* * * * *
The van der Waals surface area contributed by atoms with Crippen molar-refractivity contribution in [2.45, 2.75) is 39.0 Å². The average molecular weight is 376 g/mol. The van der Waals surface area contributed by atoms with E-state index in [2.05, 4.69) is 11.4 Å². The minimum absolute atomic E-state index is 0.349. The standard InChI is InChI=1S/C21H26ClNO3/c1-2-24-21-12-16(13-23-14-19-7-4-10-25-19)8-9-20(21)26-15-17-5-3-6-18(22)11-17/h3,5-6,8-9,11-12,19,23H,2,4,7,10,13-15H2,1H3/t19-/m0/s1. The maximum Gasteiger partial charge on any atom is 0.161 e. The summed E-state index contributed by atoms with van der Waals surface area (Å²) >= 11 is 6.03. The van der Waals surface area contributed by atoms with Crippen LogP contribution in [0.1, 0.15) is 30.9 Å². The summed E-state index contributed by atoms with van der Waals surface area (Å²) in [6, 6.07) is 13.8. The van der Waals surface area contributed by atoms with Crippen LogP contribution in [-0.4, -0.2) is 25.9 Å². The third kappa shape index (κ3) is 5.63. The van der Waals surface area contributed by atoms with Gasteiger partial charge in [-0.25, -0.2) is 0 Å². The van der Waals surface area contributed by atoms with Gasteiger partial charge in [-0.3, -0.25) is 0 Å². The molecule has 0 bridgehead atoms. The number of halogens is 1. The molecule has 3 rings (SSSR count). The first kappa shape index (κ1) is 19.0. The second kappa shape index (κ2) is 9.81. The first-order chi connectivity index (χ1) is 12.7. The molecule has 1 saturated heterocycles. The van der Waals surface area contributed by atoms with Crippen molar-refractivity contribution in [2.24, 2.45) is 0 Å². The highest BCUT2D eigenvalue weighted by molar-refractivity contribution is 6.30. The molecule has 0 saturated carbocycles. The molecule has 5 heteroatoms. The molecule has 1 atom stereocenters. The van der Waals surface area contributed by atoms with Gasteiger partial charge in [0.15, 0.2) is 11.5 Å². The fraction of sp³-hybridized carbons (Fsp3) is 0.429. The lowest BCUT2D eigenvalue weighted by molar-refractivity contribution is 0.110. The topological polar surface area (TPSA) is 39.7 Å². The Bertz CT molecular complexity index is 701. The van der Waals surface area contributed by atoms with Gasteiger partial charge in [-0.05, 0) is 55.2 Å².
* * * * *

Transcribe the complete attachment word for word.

The van der Waals surface area contributed by atoms with Crippen molar-refractivity contribution in [2.45, 2.75) is 39.0 Å². The average molecular weight is 376 g/mol. The van der Waals surface area contributed by atoms with E-state index in [2.05, 4.69) is 11.4 Å². The minimum absolute atomic E-state index is 0.349. The standard InChI is InChI=1S/C21H26ClNO3/c1-2-24-21-12-16(13-23-14-19-7-4-10-25-19)8-9-20(21)26-15-17-5-3-6-18(22)11-17/h3,5-6,8-9,11-12,19,23H,2,4,7,10,13-15H2,1H3/t19-/m0/s1. The maximum Gasteiger partial charge on any atom is 0.161 e. The summed E-state index contributed by atoms with van der Waals surface area (Å²) >= 11 is 6.03. The van der Waals surface area contributed by atoms with Crippen LogP contribution in [0.1, 0.15) is 30.9 Å². The summed E-state index contributed by atoms with van der Waals surface area (Å²) in [6, 6.07) is 13.8. The van der Waals surface area contributed by atoms with Crippen LogP contribution in [-0.4, -0.2) is 25.9 Å². The third kappa shape index (κ3) is 5.63. The van der Waals surface area contributed by atoms with Gasteiger partial charge in [-0.25, -0.2) is 0 Å². The van der Waals surface area contributed by atoms with Gasteiger partial charge in [-0.3, -0.25) is 0 Å². The molecule has 0 bridgehead atoms. The number of halogens is 1. The molecule has 3 rings (SSSR count). The first kappa shape index (κ1) is 19.0. The second kappa shape index (κ2) is 9.81. The first-order chi connectivity index (χ1) is 12.7. The molecule has 1 saturated heterocycles. The van der Waals surface area contributed by atoms with Crippen molar-refractivity contribution in [2.24, 2.45) is 0 Å². The highest BCUT2D eigenvalue weighted by molar-refractivity contribution is 6.30. The molecule has 0 saturated carbocycles. The molecule has 5 heteroatoms. The molecule has 1 atom stereocenters. The van der Waals surface area contributed by atoms with Gasteiger partial charge in [0.15, 0.2) is 11.5 Å². The fraction of sp³-hybridized carbons (Fsp3) is 0.429. The lowest BCUT2D eigenvalue weighted by molar-refractivity contribution is 0.110. The topological polar surface area (TPSA) is 39.7 Å². The Bertz CT molecular complexity index is 701. The van der Waals surface area contributed by atoms with Gasteiger partial charge in [-0.05, 0) is 55.2 Å².